Code Generation as Data Transformation

Consider the AddExpr class in the SimpleC source code. It has two operands of type Node and must output a Variable that is the identifier that holds the result of the addition. So the question we’re trying to answer is “how can we transform a tuple <Node, Node> into a Variable such that the resulting variable has the sum of the elements of the tuple?”

So I thought I could write a set of rules describing data transformations and let the computer figure out the best outcome each time AddExpr (and any other AST node for that matter) is compiled. The idea was born.

Data Transformation as a Graph

The first thing we need is some way to represent the set of rules describing the possible transformations of data. Constraining ourselves only to the subset necessary to compile a AddExpr node, we can build a graph like this:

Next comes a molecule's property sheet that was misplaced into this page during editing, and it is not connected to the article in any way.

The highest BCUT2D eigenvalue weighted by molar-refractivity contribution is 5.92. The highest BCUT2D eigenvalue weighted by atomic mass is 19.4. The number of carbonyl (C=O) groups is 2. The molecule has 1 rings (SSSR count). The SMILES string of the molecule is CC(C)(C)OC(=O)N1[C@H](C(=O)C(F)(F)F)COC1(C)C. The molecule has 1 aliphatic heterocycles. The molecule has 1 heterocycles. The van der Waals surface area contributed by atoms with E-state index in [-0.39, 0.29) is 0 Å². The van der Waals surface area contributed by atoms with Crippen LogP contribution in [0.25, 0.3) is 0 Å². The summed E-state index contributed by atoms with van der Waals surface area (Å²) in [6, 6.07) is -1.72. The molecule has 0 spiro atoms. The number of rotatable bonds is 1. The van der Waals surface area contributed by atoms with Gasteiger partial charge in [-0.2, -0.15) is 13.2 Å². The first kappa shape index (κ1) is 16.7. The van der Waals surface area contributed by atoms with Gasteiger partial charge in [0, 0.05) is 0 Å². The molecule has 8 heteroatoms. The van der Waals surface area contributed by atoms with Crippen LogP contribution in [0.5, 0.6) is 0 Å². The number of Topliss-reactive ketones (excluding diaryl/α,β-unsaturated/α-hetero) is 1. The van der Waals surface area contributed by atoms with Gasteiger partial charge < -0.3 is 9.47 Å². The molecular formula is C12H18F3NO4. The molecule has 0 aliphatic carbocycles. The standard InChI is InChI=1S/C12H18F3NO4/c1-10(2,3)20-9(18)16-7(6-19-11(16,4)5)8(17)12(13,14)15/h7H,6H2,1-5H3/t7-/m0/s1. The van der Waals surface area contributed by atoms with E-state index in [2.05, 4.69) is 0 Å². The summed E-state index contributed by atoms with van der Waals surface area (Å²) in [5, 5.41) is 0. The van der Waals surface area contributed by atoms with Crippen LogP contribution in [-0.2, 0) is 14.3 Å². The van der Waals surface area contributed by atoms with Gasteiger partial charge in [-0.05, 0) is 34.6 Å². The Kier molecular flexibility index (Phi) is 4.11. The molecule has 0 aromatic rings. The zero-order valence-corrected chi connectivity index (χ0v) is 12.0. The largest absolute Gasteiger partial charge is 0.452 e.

Graph with data transformations for AddExpr.

Graph with data transformations for AddExpr.

The transformations’ constraints are as follows:

  • From <Node> to <int>: the type of Node is Type.INT32.
  • From <Node> to <float>: the type of Node is Type.FLOAT32.
  • From <Node> to <MulExpr>: Node is an instance of MulExpr.
  • From <Node> to <ConstantExpr>: Node is an instance of ConstantExpr.
  • From <ConstantExpr> to <s10>: the type of ConstantExpr is Type.INT32, and its value fits in a signed 10-bit integer.
  • From <ConstantExpr> to <512>: the type of ConstantExpr is Type.INT32, and its value is 512.
  • From <ConstantExpr> to <int>: the type of ConstantExpr is Type.INT32.
  • From <ConstantExpr> to <float>: the type of ConstantExpr is Type.FLOAT32.
  • From <int> to <float>: the type of Node is Type.INT32.
  • From <MulExpr, float> to <add float>: at least one operand of MulExpr is of type Type.FLOAT32.
  • From <float, MulExpr> to <add float>: at least one operand of MulExpr is of type Type.FLOAT32.